Pediatric Ear Infection
Middle ear infections, a.k.a. otitis media – Middle ear infections occur behind the ear drum and can be caused by either bacterial or viral infections. These infections may be triggered by allergies, infections elsewhere in the body, or a blocked Eustachian tube that connects the ear to the back of the nose. This is the most common type of infection in children, although it can occur in adults as well. In some cases fluid may linger in the middle ear and cause muffled hearing. Treatment of otitis media depends on the cause of the infection and ranges from oral antibiotics to surgical insertion of a pressure equalization tube to drain fluid from behind the ear drum. Often enlarged adenoid tissue in the back of the nose is the root cause of the problem by obstructing the Eustachian tube. In children, an adenoidectomy is sometimes necessary in conjunction with tubes.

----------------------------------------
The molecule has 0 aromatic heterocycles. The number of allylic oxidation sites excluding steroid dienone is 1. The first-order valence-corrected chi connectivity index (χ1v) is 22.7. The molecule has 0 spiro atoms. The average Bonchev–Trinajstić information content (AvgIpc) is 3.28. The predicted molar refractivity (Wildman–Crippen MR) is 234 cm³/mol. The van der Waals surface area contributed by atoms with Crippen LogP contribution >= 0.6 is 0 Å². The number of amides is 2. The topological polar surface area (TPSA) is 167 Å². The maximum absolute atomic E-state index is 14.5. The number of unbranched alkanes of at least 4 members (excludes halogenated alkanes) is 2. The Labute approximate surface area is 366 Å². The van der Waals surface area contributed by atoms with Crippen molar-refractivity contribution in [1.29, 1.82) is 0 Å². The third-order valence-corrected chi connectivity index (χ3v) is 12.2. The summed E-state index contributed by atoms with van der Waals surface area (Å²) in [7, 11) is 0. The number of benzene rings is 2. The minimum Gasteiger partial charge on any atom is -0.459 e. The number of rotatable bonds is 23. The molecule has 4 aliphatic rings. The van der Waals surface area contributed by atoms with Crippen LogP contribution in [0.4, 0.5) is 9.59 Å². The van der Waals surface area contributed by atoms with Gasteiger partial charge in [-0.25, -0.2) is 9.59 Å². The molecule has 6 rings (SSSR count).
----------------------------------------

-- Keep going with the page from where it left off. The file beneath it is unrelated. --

Symptoms of Ear Infections in Children
- Pulling or tugging at the ear
- Hearing loss and reduced responsiveness to sound
- Drainage from the ear that is thick and yellow
- Ear Pain
- Difficulty sleeping
Placement of ear tubes (a.k.a. tympanostomy, myringotomy with tube placement, ventilation tubes, and pressure equalization tubes) is one of the most common procedures performed by ENT doctors. In children, it requires a very brief general anesthetic delivered by mask (no intubation, and usually no IV). It is a safe, quick, relatively painless procedure. Using a microscope, a tiny scalpel is used to make a small incision in the eardrum. Any fluid in the middle ear is suctioned out, and a small plastic tube is positioned into the hole in the eardrum.
Most tubes are designed to stay in place for 6-12 months, and the vast majority fall out on their own sometime during this time frame.
When are ear tubes needed?
Usually, ear tubes are recommended for one of the following reasons:
- Frequent ear infections requiring antibiotics
- Chronic fluid in the middle ear causing hearing loss or other symptoms
- Chronic problems with Eustachian tube dysfunction that may lead to permanent structural problems with the eardrum and hearing loss